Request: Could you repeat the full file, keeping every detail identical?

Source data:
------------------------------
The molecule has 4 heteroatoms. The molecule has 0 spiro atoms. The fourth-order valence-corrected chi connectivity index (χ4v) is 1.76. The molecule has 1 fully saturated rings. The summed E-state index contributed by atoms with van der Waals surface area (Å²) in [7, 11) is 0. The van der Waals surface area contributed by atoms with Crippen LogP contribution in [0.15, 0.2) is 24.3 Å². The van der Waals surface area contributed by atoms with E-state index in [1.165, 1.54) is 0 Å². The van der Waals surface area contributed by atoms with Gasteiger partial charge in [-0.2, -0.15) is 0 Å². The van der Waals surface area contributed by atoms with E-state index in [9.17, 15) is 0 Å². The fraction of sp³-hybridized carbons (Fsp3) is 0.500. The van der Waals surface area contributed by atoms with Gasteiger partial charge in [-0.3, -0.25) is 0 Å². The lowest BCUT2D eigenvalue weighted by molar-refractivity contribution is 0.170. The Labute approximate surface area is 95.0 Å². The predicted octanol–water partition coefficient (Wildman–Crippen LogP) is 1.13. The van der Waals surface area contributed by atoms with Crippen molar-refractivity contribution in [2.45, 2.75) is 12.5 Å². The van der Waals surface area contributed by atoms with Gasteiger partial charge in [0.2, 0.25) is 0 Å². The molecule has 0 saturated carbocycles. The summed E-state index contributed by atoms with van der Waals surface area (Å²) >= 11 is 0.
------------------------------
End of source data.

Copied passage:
The molecule has 4 heteroatoms. The molecule has 0 spiro atoms. The fourth-order valence-corrected chi connectivity index (χ4v) is 1.76. The molecule has 1 fully saturated rings. The summed E-state index contributed by atoms with van der Waals surface area (Å²) in [7, 11) is 0. The van der Waals surface area contributed by atoms with Crippen LogP contribution in [0.15, 0.2) is 24.3 Å². The van der Waals surface area contributed by atoms with E-state index in [1.165, 1.54) is 0 Å². The van der Waals surface area contributed by atoms with Gasteiger partial charge in [-0.2, -0.15) is 0 Å². The van der Waals surface area contributed by atoms with E-state index in [9.17, 15) is 0 Å². The fraction of sp³-hybridized carbons (Fsp3) is 0.500. The van der Waals surface area contributed by atoms with Gasteiger partial charge in [-0.3, -0.25) is 0 Å². The lowest BCUT2D eigenvalue weighted by molar-refractivity contribution is 0.170. The Labute approximate surface area is 95.0 Å². The predicted octanol–water partition coefficient (Wildman–Crippen LogP) is 1.13. The van der Waals surface area contributed by atoms with Crippen molar-refractivity contribution in [2.45, 2.75) is 12.5 Å². The van der Waals surface area contributed by atoms with Gasteiger partial charge in [0.2, 0.25) is 0 Å². The molecule has 0 saturated carbocycles. The summed E-state index contributed by atoms with van der Waals surface area (Å²) >= 11 is 0.